Many modern cars have sensors in the braking system that detect wear and will illuminate a warning light on your instrument panel alerting you when your brakes need to be checked for wear, or if another part of the brake system is not responding correctly.
The braking system contains many moving parts, and because brakes work by creating friction to slow or stop the vehicle, many of these parts wear a little each time the brakes are applied.
For example, brake pads contain ‘friction material’ – a material with a rough surface which is forced onto the brake disc to slow it down, or stop it completely, during braking. This rate that this friction material wears is dependent on many factors, including whether you do more ‘stop-start’ town driving or motorway miles, where the brakes have to slow or stop the vehicle from higher speeds. Driving style is another factor.
Checking for wear
Your brakes will usually wear gradually so you might not notice a sudden difference, however there are a few ways in which you can tell that your brakes should be checked:
If your handbrake needs to be pulled more than four clicks, or more than usual to ensure your vehicle doesn’t roll, it may be a sign that your handbrake cable, brake shoes or pads need to be replaced.
If you hear any unusual noises when you apply your brakes, it often means that your brake pads or shoes are severely worn and need to be replaced.
If you feel a judder through the brake pedal when you apply your brakes, it can mean there is disc thickness variation. Judder can also happen as a result of overheating in the brake system caused by worn parts, old/contaminated brake fluid, or even a faulty ABS sensor.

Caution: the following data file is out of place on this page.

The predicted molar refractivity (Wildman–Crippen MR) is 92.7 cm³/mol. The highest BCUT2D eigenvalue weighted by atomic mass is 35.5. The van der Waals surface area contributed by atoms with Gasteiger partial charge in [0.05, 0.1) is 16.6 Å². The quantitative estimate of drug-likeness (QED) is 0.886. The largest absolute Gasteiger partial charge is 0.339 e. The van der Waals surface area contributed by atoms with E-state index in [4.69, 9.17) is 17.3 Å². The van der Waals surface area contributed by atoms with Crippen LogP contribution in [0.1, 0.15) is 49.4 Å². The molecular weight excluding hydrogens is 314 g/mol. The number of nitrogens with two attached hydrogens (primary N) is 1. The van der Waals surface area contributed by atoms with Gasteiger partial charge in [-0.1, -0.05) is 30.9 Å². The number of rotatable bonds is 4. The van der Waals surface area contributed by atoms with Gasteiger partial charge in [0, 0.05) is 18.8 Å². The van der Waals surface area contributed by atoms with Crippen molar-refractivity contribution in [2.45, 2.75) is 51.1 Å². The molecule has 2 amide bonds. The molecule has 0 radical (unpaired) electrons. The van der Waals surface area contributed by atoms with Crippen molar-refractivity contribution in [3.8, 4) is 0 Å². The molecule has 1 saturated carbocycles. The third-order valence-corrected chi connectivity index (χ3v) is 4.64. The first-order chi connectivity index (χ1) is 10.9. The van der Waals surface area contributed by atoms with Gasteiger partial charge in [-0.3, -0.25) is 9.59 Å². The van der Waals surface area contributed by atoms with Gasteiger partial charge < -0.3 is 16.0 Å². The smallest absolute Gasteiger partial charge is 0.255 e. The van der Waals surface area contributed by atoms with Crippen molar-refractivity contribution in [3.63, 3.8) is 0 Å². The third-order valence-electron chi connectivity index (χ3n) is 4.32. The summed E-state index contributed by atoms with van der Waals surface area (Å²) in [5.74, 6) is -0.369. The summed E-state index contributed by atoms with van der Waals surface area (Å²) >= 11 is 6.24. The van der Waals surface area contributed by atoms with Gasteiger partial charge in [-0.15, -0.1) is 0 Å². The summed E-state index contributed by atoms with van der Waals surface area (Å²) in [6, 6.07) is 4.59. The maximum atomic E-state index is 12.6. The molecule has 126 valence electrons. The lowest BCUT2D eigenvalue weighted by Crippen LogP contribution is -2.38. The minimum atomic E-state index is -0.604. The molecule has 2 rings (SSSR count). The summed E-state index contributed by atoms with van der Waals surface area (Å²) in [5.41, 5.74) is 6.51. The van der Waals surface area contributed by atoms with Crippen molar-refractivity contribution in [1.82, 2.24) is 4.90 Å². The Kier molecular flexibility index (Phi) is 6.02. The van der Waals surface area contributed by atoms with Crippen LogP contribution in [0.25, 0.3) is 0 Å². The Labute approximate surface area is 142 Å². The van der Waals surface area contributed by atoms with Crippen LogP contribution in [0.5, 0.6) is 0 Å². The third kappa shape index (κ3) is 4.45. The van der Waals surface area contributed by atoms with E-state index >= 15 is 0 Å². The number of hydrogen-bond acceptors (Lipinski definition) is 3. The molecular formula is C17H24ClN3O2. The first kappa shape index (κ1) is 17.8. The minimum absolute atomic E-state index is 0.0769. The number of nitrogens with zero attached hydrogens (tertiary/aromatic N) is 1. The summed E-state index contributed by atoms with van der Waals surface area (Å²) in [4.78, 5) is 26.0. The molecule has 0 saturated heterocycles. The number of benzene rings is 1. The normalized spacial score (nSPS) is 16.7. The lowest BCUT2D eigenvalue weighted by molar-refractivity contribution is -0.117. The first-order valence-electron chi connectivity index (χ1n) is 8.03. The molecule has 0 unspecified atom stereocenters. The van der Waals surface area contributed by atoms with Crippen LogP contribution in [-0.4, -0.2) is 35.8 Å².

If you experience a soft or spongy feeling when applying the brake pedal, or if the pedal requires needs to be depressed more than usual to achieve the same stopping power, it could mean that your brake fluid has lost its effectiveness. This can happen either through contamination or the formation of air bubbles, and needs to be replaced.
If you experience a pulling to the left or right under braking, you may have a seized or sticking caliper, or it may indicate that another part of the brake system is not responding correctly.
Brake fluid is the lifeblood of the braking system. When you press the brake pedal this force is transferred through the brake system to the caliper or wheel cylinder by the brake fluid.
Brake fluid is designed to withstand normal brake system operating temperatures, however under the extremely high temperatures caused by heavy or prolonged braking, brake fluid can deteriorate and lose its effectiveness – and if the temperature rises above its boiling point it can even lead to total brake failure.
As it moves around the brake system during its lifespan, brake fluid also absorbs moisture and gradually becomes contaminated, significantly reducing its effectiveness. Your mechanic can check the levels of contamination, however most vehicle manufacturers recommend that brake fluid should be replaced every two years.
Many parts in the brake system are held in place under tension using springs and clips to minimise the amount that they can move around or vibrate when the vehicle is moving.
Over time it’s normal for these accessories to lose tension. In fact over one or two years the tension can reduce by as much as 50%, rendering them much less effective. This can lead to an increase in brake squeal or, if they break, can even cause the brake pads or shoes to become loose or dislodge.
It’s important therefore that your mechanic replaces the brake accessories at each brake service.